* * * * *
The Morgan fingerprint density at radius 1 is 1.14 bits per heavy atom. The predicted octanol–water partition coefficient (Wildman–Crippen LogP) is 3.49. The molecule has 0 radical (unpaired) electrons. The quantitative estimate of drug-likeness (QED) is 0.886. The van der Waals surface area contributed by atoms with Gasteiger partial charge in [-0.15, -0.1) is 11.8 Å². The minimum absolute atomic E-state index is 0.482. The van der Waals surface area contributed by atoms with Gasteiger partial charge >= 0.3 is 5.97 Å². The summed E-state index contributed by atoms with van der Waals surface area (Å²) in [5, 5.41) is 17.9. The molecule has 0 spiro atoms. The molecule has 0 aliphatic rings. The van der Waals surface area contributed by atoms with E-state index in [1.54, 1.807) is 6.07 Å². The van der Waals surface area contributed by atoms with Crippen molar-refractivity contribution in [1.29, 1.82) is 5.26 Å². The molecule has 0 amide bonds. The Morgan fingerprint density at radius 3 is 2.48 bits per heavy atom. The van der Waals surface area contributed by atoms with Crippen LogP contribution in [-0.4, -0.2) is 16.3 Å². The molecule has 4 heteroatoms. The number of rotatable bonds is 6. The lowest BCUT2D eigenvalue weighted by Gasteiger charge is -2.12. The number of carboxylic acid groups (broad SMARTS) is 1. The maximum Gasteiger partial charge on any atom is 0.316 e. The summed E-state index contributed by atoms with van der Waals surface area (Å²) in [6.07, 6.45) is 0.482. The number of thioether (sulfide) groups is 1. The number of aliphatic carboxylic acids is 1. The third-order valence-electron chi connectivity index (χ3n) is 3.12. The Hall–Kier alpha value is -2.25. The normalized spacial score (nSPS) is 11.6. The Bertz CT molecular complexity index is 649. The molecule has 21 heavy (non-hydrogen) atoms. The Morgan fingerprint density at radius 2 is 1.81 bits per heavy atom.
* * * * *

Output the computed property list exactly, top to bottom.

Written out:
The Morgan fingerprint density at radius 1 is 1.14 bits per heavy atom. The predicted octanol–water partition coefficient (Wildman–Crippen LogP) is 3.49. The molecule has 0 radical (unpaired) electrons. The quantitative estimate of drug-likeness (QED) is 0.886. The van der Waals surface area contributed by atoms with Gasteiger partial charge in [-0.15, -0.1) is 11.8 Å². The minimum absolute atomic E-state index is 0.482. The van der Waals surface area contributed by atoms with Gasteiger partial charge >= 0.3 is 5.97 Å². The summed E-state index contributed by atoms with van der Waals surface area (Å²) in [5, 5.41) is 17.9. The molecule has 0 spiro atoms. The molecule has 0 aliphatic rings. The van der Waals surface area contributed by atoms with E-state index in [1.54, 1.807) is 6.07 Å². The van der Waals surface area contributed by atoms with Crippen molar-refractivity contribution in [1.29, 1.82) is 5.26 Å². The molecule has 0 amide bonds. The Morgan fingerprint density at radius 3 is 2.48 bits per heavy atom. The van der Waals surface area contributed by atoms with Crippen LogP contribution in [-0.4, -0.2) is 16.3 Å². The molecule has 4 heteroatoms. The number of rotatable bonds is 6. The lowest BCUT2D eigenvalue weighted by Gasteiger charge is -2.12. The number of carboxylic acid groups (broad SMARTS) is 1. The maximum Gasteiger partial charge on any atom is 0.316 e. The summed E-state index contributed by atoms with van der Waals surface area (Å²) in [6.07, 6.45) is 0.482. The number of thioether (sulfide) groups is 1. The number of aliphatic carboxylic acids is 1. The third-order valence-electron chi connectivity index (χ3n) is 3.12. The Hall–Kier alpha value is -2.25. The normalized spacial score (nSPS) is 11.6. The Bertz CT molecular complexity index is 649. The molecule has 21 heavy (non-hydrogen) atoms. The Morgan fingerprint density at radius 2 is 1.81 bits per heavy atom.